• Robert Kelley is receiving a Lifetimes of Achievement award on May 19. Read all about the 2019 honorees here.
When he joined a Palo Alto Children's Theatre production at age 9, Robert Kelley didn't know he would dedicate his life to local theater or ultimately impact generations of local actors and audiences.
"I just walked by and went, 'Ooh, that looks like fun,'" he said. "The thrill of theater stuck."
As the artistic director of TheatreWorks Silicon Valley, Kelley has spent nearly 50 years creating art on the Midpeninsula and, although the company has evolved from humble origins into an award-winning professional venture, Kelley's dedication to what he called TheatreWorks' core values — innovation, diversity and education — remains unchanged.
And as a fitting cap on his career, this year TheatreWorks will receive the Regional Theatre Tony Award from the American Theatre Wing, to be presented in New York City on June 9.
"TheatreWorks is a dream come true for me," he said. "And a lot of people have shared that dream."
Kelley moved to Palo Alto at age 5 and has lived in the area for most of his life (he currently resides in Menlo Park with longtime partner Ev Shiro).
He graduated from Stanford University with an English degree. In 1970, the city of Palo Alto invited him to help create a summer youth theater project. He and his young team wrote, produced and performed an original musical, "Popcorn," at the Lucie Stern Theater.
"It was based on conflict in the community between generations; in 1970 there was plenty of that, so the premise was finding a way to bring those worlds together," he said. "We set it in 'Scraggly Tree, California.'"
While the show included a depiction of a student protest-turned-riot, a real one occurred just days before "Popcorn" opened, inadvertently leading to more attention for the show's premiere.
"The show became a great big huge hit and that's how we got started," he said. "It was a show about us, about our values, the things that mattered, and of course it was an educational project as well. All the fundamental values of TheatreWorks were built into that original idea."
(Any chance of a "Popcorn" revival? "I wouldn't hold your breath," he laughed.)
Thus, what would become TheatreWorks was off and running. The name came in 1973, and the "Silicon Valley" was added in 2014.
The fledgling group produced plays all over town, from the Baylands Nature Interpretive Center — where actors shared a dressing room with live snakes — to churches, restaurants and the parking garage beneath City Hall. Fittingly for an Avenidas Lifetimes of Achievement honoree, Kelley revealed a "secret connection" to Avenidas: TheatreWorks' 1974 production of "Cabaret" was performed in the then-vacant Avenidas building on Bryant Street, the city's former police and fire station.
In the decades that followed, TheatreWorks further dedicated itself to diversity and nontraditional casting and expanded to performance spaces including Foothill College and Mountain View Center for the Performing Arts. Over the years, the company became fully professional, hiring Actor's Equity Association actors and joining the League of Resident Theatres. In 2001, the New Works Initiative, nurturing emerging work and artists, was launched. And TheatreWorks' educational wing still offers students the thrill of theater that Kelley first experienced as a child.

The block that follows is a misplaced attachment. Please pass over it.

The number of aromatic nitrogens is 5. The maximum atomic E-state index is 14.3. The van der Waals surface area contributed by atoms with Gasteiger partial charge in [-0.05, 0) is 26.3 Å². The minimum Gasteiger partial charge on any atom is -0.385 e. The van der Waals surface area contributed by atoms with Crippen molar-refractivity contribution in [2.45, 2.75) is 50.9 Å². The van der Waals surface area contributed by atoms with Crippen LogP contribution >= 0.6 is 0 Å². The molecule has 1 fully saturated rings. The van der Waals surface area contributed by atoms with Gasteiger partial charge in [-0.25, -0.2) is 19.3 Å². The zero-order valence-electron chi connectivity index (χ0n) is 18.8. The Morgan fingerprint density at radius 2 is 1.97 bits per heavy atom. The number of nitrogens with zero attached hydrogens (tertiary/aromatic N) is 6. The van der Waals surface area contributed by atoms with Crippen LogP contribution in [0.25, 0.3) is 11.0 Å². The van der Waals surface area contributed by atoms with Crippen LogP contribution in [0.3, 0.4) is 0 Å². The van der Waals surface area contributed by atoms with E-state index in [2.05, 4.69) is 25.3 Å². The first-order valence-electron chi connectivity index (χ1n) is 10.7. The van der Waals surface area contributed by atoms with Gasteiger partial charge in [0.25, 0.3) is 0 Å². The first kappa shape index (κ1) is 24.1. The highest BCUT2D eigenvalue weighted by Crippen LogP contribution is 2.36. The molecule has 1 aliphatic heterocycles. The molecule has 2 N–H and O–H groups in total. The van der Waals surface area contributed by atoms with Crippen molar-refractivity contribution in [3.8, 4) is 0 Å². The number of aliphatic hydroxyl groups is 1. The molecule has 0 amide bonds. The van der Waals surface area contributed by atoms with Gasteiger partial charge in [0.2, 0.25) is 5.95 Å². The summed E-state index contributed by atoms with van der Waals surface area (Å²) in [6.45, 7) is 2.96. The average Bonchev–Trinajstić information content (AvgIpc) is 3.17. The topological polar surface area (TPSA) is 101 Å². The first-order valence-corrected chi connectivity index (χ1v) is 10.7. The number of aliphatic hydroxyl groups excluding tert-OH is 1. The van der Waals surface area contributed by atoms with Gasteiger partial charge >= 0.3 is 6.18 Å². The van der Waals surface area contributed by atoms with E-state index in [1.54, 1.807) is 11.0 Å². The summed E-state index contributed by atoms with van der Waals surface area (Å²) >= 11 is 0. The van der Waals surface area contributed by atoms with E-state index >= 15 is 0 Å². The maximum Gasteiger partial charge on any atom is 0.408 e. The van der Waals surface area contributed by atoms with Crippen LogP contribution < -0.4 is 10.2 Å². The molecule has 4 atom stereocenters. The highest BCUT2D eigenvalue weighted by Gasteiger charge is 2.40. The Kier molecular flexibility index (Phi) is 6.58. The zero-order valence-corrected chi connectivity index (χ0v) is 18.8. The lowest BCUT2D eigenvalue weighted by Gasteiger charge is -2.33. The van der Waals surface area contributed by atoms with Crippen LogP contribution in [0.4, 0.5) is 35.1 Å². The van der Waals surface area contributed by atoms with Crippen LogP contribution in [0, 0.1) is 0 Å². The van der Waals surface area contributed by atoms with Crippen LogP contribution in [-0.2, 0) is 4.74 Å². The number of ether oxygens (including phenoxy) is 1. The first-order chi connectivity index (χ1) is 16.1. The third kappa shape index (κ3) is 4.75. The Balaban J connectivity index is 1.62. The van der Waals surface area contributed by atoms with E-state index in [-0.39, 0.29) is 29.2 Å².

The company has seen many of its world premieres and alumni go on to succeed beyond the Bay Area (not to mention its imminent Tony Award). Kelley's focus, though, has always been to produce work that is meaningful for local audiences.
"We haven't been oriented toward Broadway. It's really been about here: What is the right art for this community? So, it's kind of been a revelation to realize how many folks there really are out in the world that have been here," he said.
Some people have been surprised, he said, to learn the Midpeninsula can support world-class theater. But, he added, "You can't possibly imagine another place in the world where creating new things is of more value."
It's difficult to separate the company from the man who's nurtured it from the start, whose devoted-but-mellow style has helped mentor countless others in the theater community.
Kelley, said director and playwright Ken Savage, "taught me that directing is like painting — he molds his actors and design pieces into masterful works of visual art that give the audience insight to relationships and character. ... I feel lucky to have had the opportunity to work alongside him to support his vast canvas."
But, an end of an era is coming. Kelley will step down as artistic director following TheatreWorks' next season. A half-century is, after all, a pretty good run.
"It felt like an appropriate time. I want the company to continue to grow and move," he said, adding with a laugh that he doesn't expect TheatreWorks' next leader to commit to 50 years.
An admitted workaholic, Kelley said that in the rare instances when he's not entrenched in theater projects he enjoys playing the piano and exploring nature. His cottage, he noted, is near San Francisquito Creek, just a few blocks from where he spent his childhood.
Despite his impending departure from TheatreWorks, Kelley has no plans to retire; he's committed to continuing his directing career, as well as writing and teaching.
"This wonderful honor from Avenidas is definitely for people who've been at it for a long time," he said. "But just because you become the oldest person employed in an organization doesn't mean you're the least active."